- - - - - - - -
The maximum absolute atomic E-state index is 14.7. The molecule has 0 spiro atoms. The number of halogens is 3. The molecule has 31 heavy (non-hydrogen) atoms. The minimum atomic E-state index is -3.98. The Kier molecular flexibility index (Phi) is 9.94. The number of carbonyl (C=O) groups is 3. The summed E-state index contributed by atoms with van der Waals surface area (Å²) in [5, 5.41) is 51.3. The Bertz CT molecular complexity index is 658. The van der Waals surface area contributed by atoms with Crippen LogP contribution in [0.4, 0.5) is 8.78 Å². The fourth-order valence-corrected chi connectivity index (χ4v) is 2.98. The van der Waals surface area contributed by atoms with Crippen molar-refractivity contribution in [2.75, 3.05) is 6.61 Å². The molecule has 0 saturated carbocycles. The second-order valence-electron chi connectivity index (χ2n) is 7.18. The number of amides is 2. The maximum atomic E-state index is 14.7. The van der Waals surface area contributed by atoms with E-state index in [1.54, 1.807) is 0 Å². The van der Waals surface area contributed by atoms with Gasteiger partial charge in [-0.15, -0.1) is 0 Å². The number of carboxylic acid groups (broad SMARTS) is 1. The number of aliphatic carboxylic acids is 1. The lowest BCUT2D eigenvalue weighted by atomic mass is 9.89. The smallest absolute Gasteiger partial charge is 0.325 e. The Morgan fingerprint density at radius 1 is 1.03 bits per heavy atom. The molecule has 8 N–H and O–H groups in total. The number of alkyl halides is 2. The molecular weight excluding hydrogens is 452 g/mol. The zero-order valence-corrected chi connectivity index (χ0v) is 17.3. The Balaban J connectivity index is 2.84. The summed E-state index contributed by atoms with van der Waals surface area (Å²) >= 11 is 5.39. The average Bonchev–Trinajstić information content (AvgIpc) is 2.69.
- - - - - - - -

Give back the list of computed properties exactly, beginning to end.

The maximum absolute atomic E-state index is 14.7. The molecule has 0 spiro atoms. The number of halogens is 3. The molecule has 31 heavy (non-hydrogen) atoms. The minimum atomic E-state index is -3.98. The Kier molecular flexibility index (Phi) is 9.94. The number of carbonyl (C=O) groups is 3. The summed E-state index contributed by atoms with van der Waals surface area (Å²) in [5, 5.41) is 51.3. The Bertz CT molecular complexity index is 658. The van der Waals surface area contributed by atoms with Crippen LogP contribution in [0.4, 0.5) is 8.78 Å². The fourth-order valence-corrected chi connectivity index (χ4v) is 2.98. The van der Waals surface area contributed by atoms with Crippen molar-refractivity contribution in [2.75, 3.05) is 6.61 Å². The molecule has 0 saturated carbocycles. The second-order valence-electron chi connectivity index (χ2n) is 7.18. The number of amides is 2. The maximum atomic E-state index is 14.7. The van der Waals surface area contributed by atoms with E-state index in [1.54, 1.807) is 0 Å². The van der Waals surface area contributed by atoms with Gasteiger partial charge in [-0.15, -0.1) is 0 Å². The number of carboxylic acid groups (broad SMARTS) is 1. The number of aliphatic carboxylic acids is 1. The lowest BCUT2D eigenvalue weighted by atomic mass is 9.89. The smallest absolute Gasteiger partial charge is 0.325 e. The Morgan fingerprint density at radius 1 is 1.03 bits per heavy atom. The molecule has 8 N–H and O–H groups in total. The number of alkyl halides is 2. The molecular weight excluding hydrogens is 452 g/mol. The zero-order valence-corrected chi connectivity index (χ0v) is 17.3. The Balaban J connectivity index is 2.84. The summed E-state index contributed by atoms with van der Waals surface area (Å²) >= 11 is 5.39. The average Bonchev–Trinajstić information content (AvgIpc) is 2.69.